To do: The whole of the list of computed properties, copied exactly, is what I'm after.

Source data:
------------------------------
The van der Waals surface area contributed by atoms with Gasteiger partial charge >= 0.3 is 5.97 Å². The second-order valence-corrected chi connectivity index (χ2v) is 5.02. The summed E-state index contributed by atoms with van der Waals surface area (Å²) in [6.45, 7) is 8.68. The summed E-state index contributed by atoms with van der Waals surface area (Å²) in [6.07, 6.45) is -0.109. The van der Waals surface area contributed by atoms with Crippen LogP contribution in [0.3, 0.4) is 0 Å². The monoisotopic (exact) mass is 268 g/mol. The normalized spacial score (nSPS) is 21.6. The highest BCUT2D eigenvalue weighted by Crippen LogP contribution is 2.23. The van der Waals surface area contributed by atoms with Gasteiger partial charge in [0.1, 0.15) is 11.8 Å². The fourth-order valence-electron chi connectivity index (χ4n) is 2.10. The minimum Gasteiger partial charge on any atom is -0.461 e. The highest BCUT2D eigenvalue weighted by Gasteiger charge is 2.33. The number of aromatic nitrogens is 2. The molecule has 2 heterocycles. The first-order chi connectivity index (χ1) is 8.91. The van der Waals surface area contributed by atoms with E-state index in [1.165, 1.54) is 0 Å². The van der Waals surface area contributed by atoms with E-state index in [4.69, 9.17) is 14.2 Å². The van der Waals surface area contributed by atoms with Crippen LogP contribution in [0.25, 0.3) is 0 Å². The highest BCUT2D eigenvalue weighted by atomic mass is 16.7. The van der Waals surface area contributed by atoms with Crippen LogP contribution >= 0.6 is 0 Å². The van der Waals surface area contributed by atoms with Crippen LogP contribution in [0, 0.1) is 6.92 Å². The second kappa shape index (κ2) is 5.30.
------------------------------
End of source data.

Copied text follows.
The van der Waals surface area contributed by atoms with Gasteiger partial charge >= 0.3 is 5.97 Å². The second-order valence-corrected chi connectivity index (χ2v) is 5.02. The summed E-state index contributed by atoms with van der Waals surface area (Å²) in [6.45, 7) is 8.68. The summed E-state index contributed by atoms with van der Waals surface area (Å²) in [6.07, 6.45) is -0.109. The van der Waals surface area contributed by atoms with Crippen LogP contribution in [0.3, 0.4) is 0 Å². The monoisotopic (exact) mass is 268 g/mol. The normalized spacial score (nSPS) is 21.6. The highest BCUT2D eigenvalue weighted by Crippen LogP contribution is 2.23. The van der Waals surface area contributed by atoms with Gasteiger partial charge in [0.1, 0.15) is 11.8 Å². The fourth-order valence-electron chi connectivity index (χ4n) is 2.10. The minimum Gasteiger partial charge on any atom is -0.461 e. The highest BCUT2D eigenvalue weighted by Gasteiger charge is 2.33. The number of aromatic nitrogens is 2. The molecule has 2 heterocycles. The first-order chi connectivity index (χ1) is 8.91. The van der Waals surface area contributed by atoms with E-state index in [1.165, 1.54) is 0 Å². The van der Waals surface area contributed by atoms with E-state index in [4.69, 9.17) is 14.2 Å². The van der Waals surface area contributed by atoms with Crippen LogP contribution in [0.25, 0.3) is 0 Å². The highest BCUT2D eigenvalue weighted by atomic mass is 16.7. The van der Waals surface area contributed by atoms with Crippen LogP contribution >= 0.6 is 0 Å². The van der Waals surface area contributed by atoms with Crippen LogP contribution in [0, 0.1) is 6.92 Å². The second kappa shape index (κ2) is 5.30.